There were three large houses on the eastern side of Muswell Hill until the late 19th century – Bath House, The Grove and Grove Lodge. By far the oldest site was the one which still remains, Grove Lodge.
John Cathles Hill (1857 -1915) was, ‘a very remarkable man of immense energy and vision’. So wrote his grandson, JEB Hill, in May 1997, to Joan Schwitzer, HHS Chairman. JC Hill built up large parts of North London, founded The London Brick Company and became one of the richest men of his time. He lived at Southwood Hall from 1894 until 1905.
We have previously looked at Southwood Hall in Highgate as part of the Lost Houses series and reference was made to two important 19th century occupants, Henry Virtue Tebbs and John Cathles Hill. This article focuses on the life of HV Tebbs (1797–1876).
Henry Virtue Tebbs Jnr.(1833-1899) was the eldest son of Henry Virtue Tebbs and his second wife Emma. In true 19th century fashion he had been given his father’s name and followed his father’s profession as a Proctor and lawyer. Not surprisingly, this has led to much confusion. However, the son’s artistic interests set him apart from his father about whom we have learned already.
This is the sixth in our series on Lost Houses of our area. This edited text was written by the late Albert Pinching, HHS Sales Manager for 21 years and editor for 14 years of our annual journal, the Bulletin, who died at the end of July this year. The full text was a chapter in People and Places: Lost Estates in Highgate, Hornsey and Wood Green’, published by HHS in 1996.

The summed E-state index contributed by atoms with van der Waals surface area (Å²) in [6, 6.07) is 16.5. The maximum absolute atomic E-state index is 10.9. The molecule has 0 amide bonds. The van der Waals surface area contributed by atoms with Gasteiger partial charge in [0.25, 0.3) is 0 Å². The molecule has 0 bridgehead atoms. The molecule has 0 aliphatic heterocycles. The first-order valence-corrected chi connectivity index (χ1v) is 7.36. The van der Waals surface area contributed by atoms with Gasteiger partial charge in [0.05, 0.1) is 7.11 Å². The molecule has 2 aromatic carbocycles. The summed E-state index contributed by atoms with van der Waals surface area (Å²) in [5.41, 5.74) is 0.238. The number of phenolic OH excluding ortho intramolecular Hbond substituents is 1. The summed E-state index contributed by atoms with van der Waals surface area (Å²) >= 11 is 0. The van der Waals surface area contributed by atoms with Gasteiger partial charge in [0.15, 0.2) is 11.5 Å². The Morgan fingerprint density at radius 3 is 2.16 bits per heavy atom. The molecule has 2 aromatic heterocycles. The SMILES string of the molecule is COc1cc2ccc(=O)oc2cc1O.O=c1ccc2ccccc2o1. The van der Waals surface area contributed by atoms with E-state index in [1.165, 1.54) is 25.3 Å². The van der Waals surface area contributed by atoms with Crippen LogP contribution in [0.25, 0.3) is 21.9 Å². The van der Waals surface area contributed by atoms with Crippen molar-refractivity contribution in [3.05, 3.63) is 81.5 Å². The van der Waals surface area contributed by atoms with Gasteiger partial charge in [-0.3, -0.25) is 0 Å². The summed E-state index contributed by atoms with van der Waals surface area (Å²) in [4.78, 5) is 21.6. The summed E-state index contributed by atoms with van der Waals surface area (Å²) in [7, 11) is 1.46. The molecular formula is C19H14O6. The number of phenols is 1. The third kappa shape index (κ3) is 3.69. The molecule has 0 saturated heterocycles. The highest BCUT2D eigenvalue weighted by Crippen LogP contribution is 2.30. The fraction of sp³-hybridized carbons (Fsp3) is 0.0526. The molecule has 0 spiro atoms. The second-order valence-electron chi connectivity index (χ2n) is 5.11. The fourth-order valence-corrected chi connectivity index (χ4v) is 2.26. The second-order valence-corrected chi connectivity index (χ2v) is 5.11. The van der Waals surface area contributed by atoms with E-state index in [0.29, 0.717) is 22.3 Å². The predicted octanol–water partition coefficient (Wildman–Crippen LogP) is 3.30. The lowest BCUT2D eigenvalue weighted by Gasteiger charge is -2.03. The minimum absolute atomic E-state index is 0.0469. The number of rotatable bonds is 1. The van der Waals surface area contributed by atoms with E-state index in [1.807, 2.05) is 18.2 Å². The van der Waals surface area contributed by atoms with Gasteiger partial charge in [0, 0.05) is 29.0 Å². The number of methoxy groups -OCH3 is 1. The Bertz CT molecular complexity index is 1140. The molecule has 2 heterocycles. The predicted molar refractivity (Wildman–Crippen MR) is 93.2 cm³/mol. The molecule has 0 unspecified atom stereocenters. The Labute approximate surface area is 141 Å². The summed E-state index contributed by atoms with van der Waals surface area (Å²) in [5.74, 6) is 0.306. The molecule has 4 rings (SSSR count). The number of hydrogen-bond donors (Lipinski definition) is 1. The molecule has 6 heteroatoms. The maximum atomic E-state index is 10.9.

This is the second article in the series on Lost Houses of the Hornsey area. This house has such interesting connections that a number of articles in the future will focus on its occupants and their connections.
We continue the series on Lost Houses of the Hornsey area with this important Stroud Green addition.
This is the fourth article in the series on Lost Houses of the Hornsey area. It has been written by Alice Jenkins, a sixth form History student at Highgate Wood School, who has spent her summer holidays on work experience with the HHS Archive volunteers and who will shortly be applying to universities for admission in autumn 2022. HHS wishes her well.
This is the fifth article in the series on Lost Houses of the Hornsey area. This mid-19th century house and grounds was situated on Southwood Lane (now Muswell Hill Road N10) and is associated with the Victorian literary elite.
It was quite strange in the late 1980s being uprooted from Cambridge in the middle of the night and being taken to London to go into foster care. I watched from the car and tried not to cry – even in the dark London scared me. But fear gave way to surprise when I saw that we had arrived in an attractive part of London and were passing Alexandra Palace, which to all us teenagers was known as ‘Ally Pally’. The car struggled up the steep hill and turned right into a driveway.